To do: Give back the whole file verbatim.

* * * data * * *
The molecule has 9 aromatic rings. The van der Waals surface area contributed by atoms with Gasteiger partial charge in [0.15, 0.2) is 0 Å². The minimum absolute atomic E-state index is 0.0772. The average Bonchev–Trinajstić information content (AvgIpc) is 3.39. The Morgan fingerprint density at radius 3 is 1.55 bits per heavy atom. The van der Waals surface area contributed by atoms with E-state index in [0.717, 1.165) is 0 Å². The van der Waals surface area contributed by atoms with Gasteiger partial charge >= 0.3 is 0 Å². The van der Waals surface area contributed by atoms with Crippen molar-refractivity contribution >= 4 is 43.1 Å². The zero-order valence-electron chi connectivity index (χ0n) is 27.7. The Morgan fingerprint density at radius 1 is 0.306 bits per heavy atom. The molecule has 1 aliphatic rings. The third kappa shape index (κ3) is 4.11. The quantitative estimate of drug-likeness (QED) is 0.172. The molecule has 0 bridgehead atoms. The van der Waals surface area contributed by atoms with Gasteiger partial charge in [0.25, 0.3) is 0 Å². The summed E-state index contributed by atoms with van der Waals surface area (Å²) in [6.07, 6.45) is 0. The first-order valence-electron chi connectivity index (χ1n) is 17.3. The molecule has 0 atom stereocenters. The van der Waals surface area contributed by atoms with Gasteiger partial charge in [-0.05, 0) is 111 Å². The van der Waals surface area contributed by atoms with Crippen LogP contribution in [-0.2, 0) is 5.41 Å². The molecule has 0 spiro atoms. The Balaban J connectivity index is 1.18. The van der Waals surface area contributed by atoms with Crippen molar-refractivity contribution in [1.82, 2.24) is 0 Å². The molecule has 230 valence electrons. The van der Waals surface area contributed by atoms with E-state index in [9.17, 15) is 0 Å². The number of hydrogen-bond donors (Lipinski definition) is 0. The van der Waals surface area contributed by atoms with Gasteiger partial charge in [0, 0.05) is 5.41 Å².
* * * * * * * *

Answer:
The molecule has 9 aromatic rings. The van der Waals surface area contributed by atoms with Gasteiger partial charge in [0.15, 0.2) is 0 Å². The minimum absolute atomic E-state index is 0.0772. The average Bonchev–Trinajstić information content (AvgIpc) is 3.39. The Morgan fingerprint density at radius 3 is 1.55 bits per heavy atom. The van der Waals surface area contributed by atoms with E-state index in [0.717, 1.165) is 0 Å². The van der Waals surface area contributed by atoms with Gasteiger partial charge >= 0.3 is 0 Å². The van der Waals surface area contributed by atoms with Crippen molar-refractivity contribution >= 4 is 43.1 Å². The zero-order valence-electron chi connectivity index (χ0n) is 27.7. The Morgan fingerprint density at radius 1 is 0.306 bits per heavy atom. The molecule has 1 aliphatic rings. The third kappa shape index (κ3) is 4.11. The quantitative estimate of drug-likeness (QED) is 0.172. The molecule has 0 bridgehead atoms. The van der Waals surface area contributed by atoms with Gasteiger partial charge in [0.25, 0.3) is 0 Å². The summed E-state index contributed by atoms with van der Waals surface area (Å²) in [6.07, 6.45) is 0. The first-order valence-electron chi connectivity index (χ1n) is 17.3. The molecule has 0 atom stereocenters. The van der Waals surface area contributed by atoms with Gasteiger partial charge in [-0.05, 0) is 111 Å². The van der Waals surface area contributed by atoms with Crippen LogP contribution in [-0.2, 0) is 5.41 Å². The molecule has 0 spiro atoms. The Balaban J connectivity index is 1.18. The van der Waals surface area contributed by atoms with Crippen molar-refractivity contribution in [1.82, 2.24) is 0 Å². The molecule has 230 valence electrons. The van der Waals surface area contributed by atoms with E-state index in [9.17, 15) is 0 Å². The number of hydrogen-bond donors (Lipinski definition) is 0. The van der Waals surface area contributed by atoms with Gasteiger partial charge in [0, 0.05) is 5.41 Å².